Mark Collins, CEO, BC Ferries

BC Safety Charter profile – By Jennifer Wiebe

On August 27, 2019, BC Ferries CEO Mark Collins became the newest signatory of the BC Safety Charter, which represents the shared commitment by BC leaders to shape a health and safety focused culture in their organizations and industries.

Business leaders have two key roles in improving workplace safety, Collins says. In addition to the “traditional ‘walk the walk,’ leadership by example” role, leaders need to “break down barriers to make sure others are successful in their safety ambitions.”

He notes, “If you do that right down to the grassroots level, you’ll be blown away with what they can accomplish.”

“I work for them,” Collins says about BC Ferries’ employees, “…not the other way around.” An important part of the job, he says, is “displaying the heart and passion that you care about everyone’s safety and wellbeing.”

CULTURE AND COMPLACENCY

Since the loss of two passengers in the Queen of the North sinking in 2006, Collins notes, the BC Ferries team has been “on a journey of transforming our safety culture.”

SailSafe, the company’s grassroots health and safety program, empowers everyone at BC Ferries to be involved in health and safety. Since the program’s inception, the company has seen the number and severity of time-loss injuries drop by two-thirds and its Passenger Safety Index, which tracks injuries per million passengers, drop by three-quarters.

Over ten years, SailSafe has matured. Today, Collins describes it as part of the BC Ferries DNA: “It’s just the way we do things around here now.”

That level of success introduces a new challenge, however. “Safety is a natural conversation to have when you’ve had an accident,” Collins says. “It becomes harder to explain why we need to focus on safety when things are going well.”

“You run the risk of complacency,” Collins adds, “and that’s the enemy of safety.”

To keep the focus on safety, Collins says, BC Ferries continues to reinvent what has become their way of work— actively looking for new ideas to reinvigorate their safety program and keep people engaged. For Collins, the appeal of the BC Safety Charter is new ideas. “It’s about staying fresh,” he says. “Nobody’s got the lock on good ideas.”

An important part of the job is displaying the heart and passion that you care about everyone’s safety and wellbeing.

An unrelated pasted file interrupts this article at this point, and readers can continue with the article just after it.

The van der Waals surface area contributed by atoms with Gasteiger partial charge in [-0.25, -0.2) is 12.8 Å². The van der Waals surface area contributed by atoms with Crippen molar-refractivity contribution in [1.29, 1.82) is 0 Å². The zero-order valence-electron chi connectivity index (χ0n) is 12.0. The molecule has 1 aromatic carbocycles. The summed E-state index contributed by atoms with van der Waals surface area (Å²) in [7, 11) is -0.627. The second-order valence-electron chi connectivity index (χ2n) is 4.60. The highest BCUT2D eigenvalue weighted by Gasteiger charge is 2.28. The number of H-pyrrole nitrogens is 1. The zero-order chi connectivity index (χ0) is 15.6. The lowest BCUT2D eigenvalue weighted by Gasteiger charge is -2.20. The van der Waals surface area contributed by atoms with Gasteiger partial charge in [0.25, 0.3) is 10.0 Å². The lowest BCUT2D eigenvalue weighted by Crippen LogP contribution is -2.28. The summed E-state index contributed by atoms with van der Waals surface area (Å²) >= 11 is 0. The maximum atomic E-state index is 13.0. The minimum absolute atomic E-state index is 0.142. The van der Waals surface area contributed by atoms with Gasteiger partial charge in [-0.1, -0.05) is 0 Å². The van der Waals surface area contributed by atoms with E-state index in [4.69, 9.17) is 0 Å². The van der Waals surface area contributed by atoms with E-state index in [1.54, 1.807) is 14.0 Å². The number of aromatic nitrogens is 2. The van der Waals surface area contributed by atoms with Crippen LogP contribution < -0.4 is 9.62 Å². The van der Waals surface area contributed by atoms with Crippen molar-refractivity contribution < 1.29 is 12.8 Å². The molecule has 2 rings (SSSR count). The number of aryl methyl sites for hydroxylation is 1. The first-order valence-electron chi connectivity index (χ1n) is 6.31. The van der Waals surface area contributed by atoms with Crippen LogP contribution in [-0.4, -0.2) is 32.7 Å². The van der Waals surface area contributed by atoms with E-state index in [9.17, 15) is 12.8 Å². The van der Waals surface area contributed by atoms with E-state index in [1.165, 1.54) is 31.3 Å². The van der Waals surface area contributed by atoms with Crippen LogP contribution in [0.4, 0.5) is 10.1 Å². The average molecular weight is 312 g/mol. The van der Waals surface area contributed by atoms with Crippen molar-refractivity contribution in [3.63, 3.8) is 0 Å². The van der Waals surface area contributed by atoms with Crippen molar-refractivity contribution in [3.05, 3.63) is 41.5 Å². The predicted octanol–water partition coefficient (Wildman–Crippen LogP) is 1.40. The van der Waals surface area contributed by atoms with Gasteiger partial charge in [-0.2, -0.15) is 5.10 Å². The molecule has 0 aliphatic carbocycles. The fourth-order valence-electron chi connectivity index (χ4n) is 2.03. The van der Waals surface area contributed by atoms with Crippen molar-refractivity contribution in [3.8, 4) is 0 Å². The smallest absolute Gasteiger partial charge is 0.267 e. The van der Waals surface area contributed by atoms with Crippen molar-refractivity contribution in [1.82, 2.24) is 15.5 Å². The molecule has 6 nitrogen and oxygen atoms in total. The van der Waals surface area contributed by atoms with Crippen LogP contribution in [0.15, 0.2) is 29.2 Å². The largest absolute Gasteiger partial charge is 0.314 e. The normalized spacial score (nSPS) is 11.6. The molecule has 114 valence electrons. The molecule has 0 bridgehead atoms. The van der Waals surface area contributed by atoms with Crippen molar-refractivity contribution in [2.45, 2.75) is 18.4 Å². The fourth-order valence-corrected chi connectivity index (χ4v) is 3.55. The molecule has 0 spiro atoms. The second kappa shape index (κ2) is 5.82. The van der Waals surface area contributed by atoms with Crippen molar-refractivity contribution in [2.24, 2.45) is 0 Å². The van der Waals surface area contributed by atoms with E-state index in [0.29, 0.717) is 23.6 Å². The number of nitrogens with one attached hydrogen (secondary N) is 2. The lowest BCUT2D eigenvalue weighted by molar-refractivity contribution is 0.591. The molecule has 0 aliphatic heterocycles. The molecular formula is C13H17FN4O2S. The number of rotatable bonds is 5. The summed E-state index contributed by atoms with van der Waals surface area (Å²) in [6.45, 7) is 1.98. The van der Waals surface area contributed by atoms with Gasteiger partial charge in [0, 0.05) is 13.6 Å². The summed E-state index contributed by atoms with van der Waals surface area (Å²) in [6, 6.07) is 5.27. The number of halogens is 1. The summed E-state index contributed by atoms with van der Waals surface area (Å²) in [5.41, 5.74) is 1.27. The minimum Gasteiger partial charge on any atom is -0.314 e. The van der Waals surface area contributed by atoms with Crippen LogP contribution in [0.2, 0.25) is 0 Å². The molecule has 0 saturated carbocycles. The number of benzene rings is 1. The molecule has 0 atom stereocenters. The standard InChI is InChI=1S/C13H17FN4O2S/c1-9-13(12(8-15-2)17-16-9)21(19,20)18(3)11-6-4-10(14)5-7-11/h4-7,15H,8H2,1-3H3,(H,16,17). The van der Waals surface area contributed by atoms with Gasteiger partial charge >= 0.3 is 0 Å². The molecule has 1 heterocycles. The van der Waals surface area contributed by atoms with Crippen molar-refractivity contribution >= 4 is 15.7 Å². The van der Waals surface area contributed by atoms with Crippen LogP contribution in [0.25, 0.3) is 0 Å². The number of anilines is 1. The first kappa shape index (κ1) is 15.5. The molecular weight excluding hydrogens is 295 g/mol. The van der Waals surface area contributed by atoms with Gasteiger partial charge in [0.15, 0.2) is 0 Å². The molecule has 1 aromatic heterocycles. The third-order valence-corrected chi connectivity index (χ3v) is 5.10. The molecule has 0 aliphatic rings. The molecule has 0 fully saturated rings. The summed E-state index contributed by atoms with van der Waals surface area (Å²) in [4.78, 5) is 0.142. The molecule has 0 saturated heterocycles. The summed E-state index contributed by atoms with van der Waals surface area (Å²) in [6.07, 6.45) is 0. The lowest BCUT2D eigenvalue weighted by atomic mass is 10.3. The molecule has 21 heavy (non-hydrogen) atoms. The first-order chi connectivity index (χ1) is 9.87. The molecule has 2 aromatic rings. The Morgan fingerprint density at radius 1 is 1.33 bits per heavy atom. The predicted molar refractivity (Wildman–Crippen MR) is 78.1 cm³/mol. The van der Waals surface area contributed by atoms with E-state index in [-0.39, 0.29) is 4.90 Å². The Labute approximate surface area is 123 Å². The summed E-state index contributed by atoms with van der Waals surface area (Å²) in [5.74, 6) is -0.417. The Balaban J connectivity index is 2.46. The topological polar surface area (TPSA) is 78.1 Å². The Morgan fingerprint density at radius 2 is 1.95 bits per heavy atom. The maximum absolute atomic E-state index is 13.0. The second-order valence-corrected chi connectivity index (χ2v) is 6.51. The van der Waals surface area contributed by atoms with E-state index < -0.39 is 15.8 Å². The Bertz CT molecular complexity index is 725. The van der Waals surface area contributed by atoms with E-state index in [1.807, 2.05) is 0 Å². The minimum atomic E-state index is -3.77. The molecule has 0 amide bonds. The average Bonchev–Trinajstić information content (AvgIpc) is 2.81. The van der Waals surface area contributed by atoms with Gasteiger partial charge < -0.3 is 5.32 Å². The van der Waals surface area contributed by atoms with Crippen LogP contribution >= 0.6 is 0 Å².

SAFETY AMBASSADORS

Within the ferry industry, Collins notes, “we’re pretty active globally.”

“Teaching can be a valuable learning experience,” Collins notes. For instance, the International Ferry Operations Association called InterFerry, of which Collins is a board member, has worked to help ferry operators in other jurisdictions become safer—“in countries where they may not think of safety in the way we think of safety.” At the recent World Ferry Safety Forum, he adds, BC Ferries people conducted safety workshops. “We’re keen to share our experience, and we learn from that.”

You run the risk of complacency and that’s the enemy of safety.

Describing the company’s influence on safety in the province, Collins points to safety discussions with transit providers, shipyards and contractors. It is important to be consistent, he notes, and have established expectations of safety. “We want to help you be successful, but if a contractor continues to be unsafe, BC Ferries will refuse to work with them.”

LOOKING FORWARD

The BC Safety Charter commitment to safety leadership extends beyond its member organizations. Where the BC Ferries’ SailSafe program is designed to engage from the grassroots, Collins notes, “You never know when there may be something happening in another industry that we can bring into our program and get a win.” As a new signatory, Collins looks forward to getting to know other leaders at the “great organizations that are part of the BC Safety Charter.” He adds, “There is still a ton we can learn.”

You run the risk of complacency and that’s the enemy of safety.

We’re keen to share our experience, and we learn from that.